Meaning: It's hopefully clear what this song is about. This is definitely about despotism. Joey is the passive Everyman who's too anesthetized by alcohol and entertainment to notice the "cleansing" going on around him. He just happens to be the right color, in the right place and the right time to avoid becoming a victim of the tyranny. It's about the conformity, insidiously imposed on society through the use of propaganda and the tactics of division. The elites pretend to offer the chance to join their exclusive club, share in their privilege, as long as you keep your head down and stay silent. You'll either be a VIP on the guest list, or on the list of undesirables heading for the cattle train. Pull your pants up and get on the train, boy!


This song was an instrumental guitar piece I wrote around 2014, so it's the oldest piece of music on the album. I found it on one of those Sony mini-disks that are now pretty much obsolete. To say I'm not a great guitar player would be an understatement. I don't finger-pick guitar but I do like the sound and rhythms that finger-picking make. My guitar playing hadn't improved since I'd written the piece. If anything, it was worse, so performing this again for the album was a rather tedious chore.

When I originally recorded the mini-disk demo I'd been working on a screenplay based on Peter West's self-published sci-fi novel "Information Cloud". One of the chapters is titled Café Lyon , a location in the story. When I built a song around the guitar composition the title didn't really make sense any longer, but I decided to keep it because it was obscure and mysterious - like the relationship the song describes.

This is another track that's lifted by the electric guitar solo. For a long time the track sounded slightly off and it took me a while to figure out why. Eventually I realized that the electric guitar wasn't totally in tune when I recorded the solo the first time, so I had to do it over again. My fingers hurt after that, even though it's a simple solo, which shows you how simple my guitar skills really are!

Meaning: The song isn't really autobiographical. I had the image of a long war as a metaphor for a relationship that's broken down. Even though the two people involved are on the same side in the battle, their bond gradually weakens to the point where they have little love left for one another. Their ship drifts and they question if there is anything left worth salvaging.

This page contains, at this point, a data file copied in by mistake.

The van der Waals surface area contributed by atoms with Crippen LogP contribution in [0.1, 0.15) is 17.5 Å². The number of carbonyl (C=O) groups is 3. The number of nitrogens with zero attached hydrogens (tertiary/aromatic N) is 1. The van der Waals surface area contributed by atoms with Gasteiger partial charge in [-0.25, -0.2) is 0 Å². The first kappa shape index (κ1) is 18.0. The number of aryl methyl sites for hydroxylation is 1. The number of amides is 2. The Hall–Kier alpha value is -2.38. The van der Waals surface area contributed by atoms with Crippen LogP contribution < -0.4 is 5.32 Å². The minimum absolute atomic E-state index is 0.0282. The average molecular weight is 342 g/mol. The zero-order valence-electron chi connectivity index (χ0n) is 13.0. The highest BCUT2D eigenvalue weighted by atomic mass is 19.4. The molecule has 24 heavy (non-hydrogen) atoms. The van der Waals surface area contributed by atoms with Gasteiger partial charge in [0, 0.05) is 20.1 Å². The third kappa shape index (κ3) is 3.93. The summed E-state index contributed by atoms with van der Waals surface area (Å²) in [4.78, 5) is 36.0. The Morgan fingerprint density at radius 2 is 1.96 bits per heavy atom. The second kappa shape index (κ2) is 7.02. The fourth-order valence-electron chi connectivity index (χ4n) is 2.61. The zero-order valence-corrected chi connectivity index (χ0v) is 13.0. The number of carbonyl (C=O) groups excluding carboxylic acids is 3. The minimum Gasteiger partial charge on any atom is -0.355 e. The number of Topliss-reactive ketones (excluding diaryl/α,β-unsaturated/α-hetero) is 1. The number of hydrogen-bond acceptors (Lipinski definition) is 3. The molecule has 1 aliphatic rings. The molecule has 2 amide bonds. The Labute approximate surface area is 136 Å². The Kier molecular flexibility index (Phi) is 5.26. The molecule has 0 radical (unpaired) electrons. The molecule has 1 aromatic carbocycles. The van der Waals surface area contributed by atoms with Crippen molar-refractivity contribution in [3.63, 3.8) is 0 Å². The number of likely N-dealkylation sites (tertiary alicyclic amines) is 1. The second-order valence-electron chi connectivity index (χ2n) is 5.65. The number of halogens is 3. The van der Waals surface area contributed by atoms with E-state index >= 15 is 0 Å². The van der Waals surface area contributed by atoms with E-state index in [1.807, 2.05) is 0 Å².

The inspiration for this song was the piano on the soundtrack of HBO's Westworld, believe it or not. I started off with a nice moody little guitar chord progression I had, but adding the piano theme really set the tone. I also like the very laid back drum sound in this too. When Robin heard the song he pointed out that I use the word "normal" a lot in my songs. He's right. On Love Hits there was a whole song called Normal. That song ends with me repeating the word "normal" seven times in rapid succession - and I repeat it quite a few times in Weird People as well. Here's another example of lyrical repetition with slight variations in this song. This is the only track where someone else contributed. Melody Brown makes an appearance singing backing vocals. I don't know exactly why I don't pronounce the "s" of Homo Sapiens, but it's too late to go back now. I mention it just so you'll be as intensely aware of it when you hear the song as I am.

Meaning: The idea is that the human beings tend to see differences more than similarities in each other. We're all weird people and all people are normal people. Why hurt us?


This was the first song to be completed for the album. I'd been playing around with GarageBand for a while, but always thought I'd need something more professional, like ProTools that Robin uses every day in his working life and that we recorded Love Hits with. As usual I had a guitar part that I laid down first, but pretty soon I felt possessed.

I admit that when I started this song the title came to me before the lyrics. For me, the lyrics usually dictates the title. I researched the song title and found that another band had used it for one of their songs - but it was crap. So I went ahead and used it anyway.

I remember doing a lot of editing on this track to kind of keep it feeling a little off-balance. The little demon laugh was always at the end of the track but I also decided to put another couple of instances of it at other places in the song. Like in a lot of the other songs, the high female vocal is actually my vocal pitch-shifted.

Meaning: It was leading up to Halloween as I was writing the lyrics, so I imagined a scenario where a girlfriend turned into a zombie and tried to capture the soul of the singer of the song using demons and threats of damnation. I thought it was a fun idea.



The music and the lyrics for this song came to me almost at the same time. I actually had a dream one night of walking down a slippery, muddy path in a forest, looking for someone. Again, the Westworld soundtrack was the seed for the piano theme in this song as well - possibly even more so than for Weird People. The song was coming together quite well but it wasn't until I thought of the "always lost in your dreams" part that it developed into something I considered worth finishing.